Those looking to buy into commercial property need to be aware of the risks it involves and carry out proper due diligence so as not to be caught out on the other end of the sale, Auckland based Prendos Director Sean Marshall says.
The importance of carrying out thorough technical due diligence before purchasing a property has been highlighted in a case out of the Court of Appeal late last year.
APN New Zealand Ltd sold its premises to Overton Holding Ltd in 2007. The sale also involved the property being leased back to APN. Several years after the sale Overton was found liable for the cost of significant seismic strengthening works.
APN New Zealand Ltd had owned and occupied the building in Hastings for many years prior to the sale and lease back agreement with Overton Holdings Ltd in 2007.
Overton paid $4 million for the land and buildings; APN agreed to lease them back for eight years at a rental of $340,000 per annum.
The sale information memorandum contained a disclaimer about the structural integrity of the building and stated that “no undertaking is given about such matters”.
There were no issues apparent with the building until 2011. Following a structural engineering assessment, the Council informed Overton that the properties they had purchased off APN in 2007 did not pass the threshold of 33 per cent of new building standards (%NBS) – the buildings were deemed ‘earthquake prone’ and will be listed on the Council’s earthquake prone buildings register.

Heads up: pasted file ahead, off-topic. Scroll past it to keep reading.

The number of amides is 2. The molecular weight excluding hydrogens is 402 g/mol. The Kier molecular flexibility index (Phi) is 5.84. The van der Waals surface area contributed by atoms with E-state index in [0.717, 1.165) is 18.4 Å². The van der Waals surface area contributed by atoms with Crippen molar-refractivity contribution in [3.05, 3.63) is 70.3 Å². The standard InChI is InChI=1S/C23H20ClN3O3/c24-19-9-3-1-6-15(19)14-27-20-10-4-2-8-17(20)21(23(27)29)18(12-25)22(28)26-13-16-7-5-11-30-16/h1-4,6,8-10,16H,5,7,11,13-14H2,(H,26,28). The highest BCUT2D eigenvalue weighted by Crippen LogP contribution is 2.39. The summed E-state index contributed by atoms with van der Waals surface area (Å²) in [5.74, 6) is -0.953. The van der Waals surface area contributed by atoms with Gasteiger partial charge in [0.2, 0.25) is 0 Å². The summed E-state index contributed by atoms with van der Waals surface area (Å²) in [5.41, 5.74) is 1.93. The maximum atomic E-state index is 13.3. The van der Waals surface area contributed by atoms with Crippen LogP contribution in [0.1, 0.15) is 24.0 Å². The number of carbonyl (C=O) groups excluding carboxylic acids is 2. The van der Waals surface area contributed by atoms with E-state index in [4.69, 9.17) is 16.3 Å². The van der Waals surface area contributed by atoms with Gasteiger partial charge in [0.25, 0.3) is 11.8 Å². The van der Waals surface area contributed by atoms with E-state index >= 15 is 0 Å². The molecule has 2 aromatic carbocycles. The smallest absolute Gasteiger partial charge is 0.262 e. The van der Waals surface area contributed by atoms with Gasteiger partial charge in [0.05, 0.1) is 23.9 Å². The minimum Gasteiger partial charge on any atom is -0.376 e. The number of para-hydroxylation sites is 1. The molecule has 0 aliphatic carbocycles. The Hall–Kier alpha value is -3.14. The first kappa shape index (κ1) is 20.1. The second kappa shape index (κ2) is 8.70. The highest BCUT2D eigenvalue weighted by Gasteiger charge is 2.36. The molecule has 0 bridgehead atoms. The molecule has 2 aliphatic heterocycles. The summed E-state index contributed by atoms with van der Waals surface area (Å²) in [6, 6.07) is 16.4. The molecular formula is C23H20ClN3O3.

APN and Overton each took the position that it was the obligation of the other to remediate the earthquake prone buildings. Overton claimed that APN had misrepresented the property as fit for APN’s use and sought to cancel the sale agreement and the lease. APN claimed that
Overton was legally liable to remediate the buildings under the lease, the Building Act 2004 and the Health and Safety in Employment Act 1992.
For the following three years APN left the building but continued to pay full rental to the end of the eight-year lease. Overton sued APN for $1.6 million, the estimated cost to strengthen the buildings to 67 per cent NBS.
The Court ruled there was no implied representation by APN during the sale, that the property would be fit for purpose.
The Court did not accept that the seismic issues meant the property was ‘fundamentally different’ from what Overton contracted to buy, rather, that it received something not fit for its intended purpose.
Prior to entering into a commercial building lease or purchase decision, it will generally be on the purchaser/lessee to be satisfied that the property is fit for purpose.
Investors require independent and accurate technical information on the property or development in order to make informed and potentially cost saving decisions.
This will enable new owners and occupiers to concentrate their efforts on running their business, in the knowledge that they have significantly reduced the potential for disruptive and costly surprises with their building(s), not to mention highly disruptive High Court and Court of Appeal cases.